This is an extended version of the article that appeared in the February 2013 issue of Investment Advisor.
Japan’s new leader, Shinzo Abe, will take the helm of a country in recession, with business confidence near three-month lows and the highest debt-to-GDP ratio in the OECD. The prime minister, who has openly pushed for more aggressive monetary stimulus, has made clear his economic targets for his second period in power: overcoming deflation, reversing the rise of the yen and achieving nominal GDP growth of at least 3%. But how realizable are these goals in light of Japan’s demographic realities?
Japan has one of the most challenging demographic profiles globally. It is the oldest country in the world, with a median age of 44.7: five years higher than the developed country average and over 15 years higher than the global average. Life expectancy is high at 83, while Japanese fertility has, since the 1950s, been undergoing a steep and long fertility decline – one of the most dramatic in modern history. Current childbearing is estimated to be nearly 35% behind the replacement level.
The combination of these factors puts severe pressure on dependency ratios: By 2050 it is estimated that the elderly dependency ratio will be almost 75%, meaning there will be almost three retirees for every four people of working age. What’s more, the U.N. estimates that Japan’s population will fall from 126 million today to 120 million by 2030 and 108 million by 2050. All else equal, its demographic profile will severely hamper future growth and consumption. Worse, it could contribute to a crippling debt crisis.
Put simply, Japan’s shrinking working age population will reduce output growth and limit increases in economic welfare over the coming decades. In a speech in 2011, the deputy governor of the Bank of Japan, Kiyohiko Nishimura, argued that balance sheet adjustments associated with an aging population result in an inflexible and immobile economy, a loss of entrepreneurship due to underemployment and deterioration in financial institutions’ efficient functioning as financial intermediaries.
Furthermore, Japan has the highest debt burden among western economies, with the IMF forecasting that net debt will exceed 130% of GDP in 2012. This is in part the result of the substitution of public debt for private debt in the process of balance sheet adjustments, as well as the substitution of public demand for private demand during Japan’s declining growth. If this is not addressed, it will only deteriorate. The IMF forecasts that a near-term decline in GDP and reconstruction efforts will push the net public debt ratio to 160% by 2015. Stabilizing the net debt ratio by the mid-2010s and reducing it to 135% of GDP by 2020 would require a reduction of the primary deficit by 10 percentage points of GDP over the next decade. Without such a substantial adjustment, the net debt-to-GDP ratio will surely reach unsustainable levels.
Yet Japanese government bond yields have remained low and stable even as debt has ballooned. This is in part because of the strong home bias (which is partly forced upon them by financial repression) of domestic investors and financial institutions, which hold 95% of JGBs. However, this may not hold indefinitely. As explained in a paper for the National Bureau of Economic Research by academics Takeo Hoshi, a professor at the University of California, San Diego and Takatoshi Ito, a professor at the University of Tokyo, debt held by domestic investors cannot exceed domestic private sector assets, so when we reach that point – or the market believes we are nearing it – the yield will have to rise. With old age causing a decline in savings rate, this could happen within the next decade unless there is substantial fiscal consolation. If not, this could lead to a euro-style financial crisis, as JGB-laden financial institutions suffer massive losses.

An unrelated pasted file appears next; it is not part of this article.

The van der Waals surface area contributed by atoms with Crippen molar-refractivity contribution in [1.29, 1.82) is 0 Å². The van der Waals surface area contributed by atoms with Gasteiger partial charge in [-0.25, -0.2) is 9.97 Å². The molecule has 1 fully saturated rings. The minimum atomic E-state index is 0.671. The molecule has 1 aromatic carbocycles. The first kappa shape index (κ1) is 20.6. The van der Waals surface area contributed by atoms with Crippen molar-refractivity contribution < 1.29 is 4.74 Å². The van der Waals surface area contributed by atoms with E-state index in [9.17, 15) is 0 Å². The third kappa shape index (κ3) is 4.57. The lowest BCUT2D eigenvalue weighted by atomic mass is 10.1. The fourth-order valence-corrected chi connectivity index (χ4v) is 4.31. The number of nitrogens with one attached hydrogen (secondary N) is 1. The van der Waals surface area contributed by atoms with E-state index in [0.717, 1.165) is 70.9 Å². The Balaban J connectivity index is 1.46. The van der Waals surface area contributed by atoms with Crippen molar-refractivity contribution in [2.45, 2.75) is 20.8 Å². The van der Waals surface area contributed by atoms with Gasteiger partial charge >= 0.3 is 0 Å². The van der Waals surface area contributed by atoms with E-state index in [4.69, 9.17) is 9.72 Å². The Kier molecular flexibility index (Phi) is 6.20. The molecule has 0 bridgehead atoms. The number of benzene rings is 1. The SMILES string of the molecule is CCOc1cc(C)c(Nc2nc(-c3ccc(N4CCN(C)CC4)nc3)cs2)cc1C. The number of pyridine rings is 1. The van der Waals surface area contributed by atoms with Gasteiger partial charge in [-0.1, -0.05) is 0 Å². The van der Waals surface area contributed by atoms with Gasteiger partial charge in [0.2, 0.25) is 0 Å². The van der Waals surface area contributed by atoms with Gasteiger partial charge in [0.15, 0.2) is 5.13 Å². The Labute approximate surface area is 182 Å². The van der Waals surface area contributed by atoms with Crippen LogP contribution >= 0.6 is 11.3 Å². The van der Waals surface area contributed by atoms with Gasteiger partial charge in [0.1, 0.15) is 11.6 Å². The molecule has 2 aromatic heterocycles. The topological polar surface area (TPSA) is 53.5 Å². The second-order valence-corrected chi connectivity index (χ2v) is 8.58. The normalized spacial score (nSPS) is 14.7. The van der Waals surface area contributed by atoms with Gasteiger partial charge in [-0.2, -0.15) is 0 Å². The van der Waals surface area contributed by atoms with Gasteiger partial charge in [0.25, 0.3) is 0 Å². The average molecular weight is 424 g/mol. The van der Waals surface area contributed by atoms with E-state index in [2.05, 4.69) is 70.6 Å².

Since the 1980s, Japan has undergone a series of major reforms, especially in the health care and pension systems, to try to dampen the fiscal burden of aging. These have left the country better prepared for the consequences of its population aging than much of the western world.
But the new prime minister still has his work cut out, and with the past five prime ministers averaging under a year in power, he does not have much time. This summer, Japan raised its consumption tax rate from 5% to 10% by 2015, which will help the debt burden. Abe may in theory be receptive to tax hikes, but he has promised more aggressive fiscal stimulus. This may have lifted market sentiment in the short term, but once pension funds start running down their assets, who will pay for this? Also faster growth and inflation may mean higher interest rates, raising the cost of debt service.
Japan already has a high level of elderly labor participation, with 77% of 60- to 64-year-old men still in the work force. But another means of increasing the work force would be to promote immigration and higher female participation. Compared to economies like the United States and United Kingdom, Japan has not managed to retain skilled and educated women within its work force. Meanwhile, immigration has helped other western economies maintain a healthier demographic profile. This would, though, require political willingness and a shift in culture among the public.
Whatever Abe’s best efforts, demographic change will still present serious challenges for the country: economically, politically and socially. We do think there are excellent investment opportunities to be found in Japan – especially in companies that tap into the demand shift in favor of older consumers and exporters that should benefit from the weakening yen. However, investors need to bear in mind the imperative of finding growth opportunities that are sustainable over the long term, especially from a demographic point of view.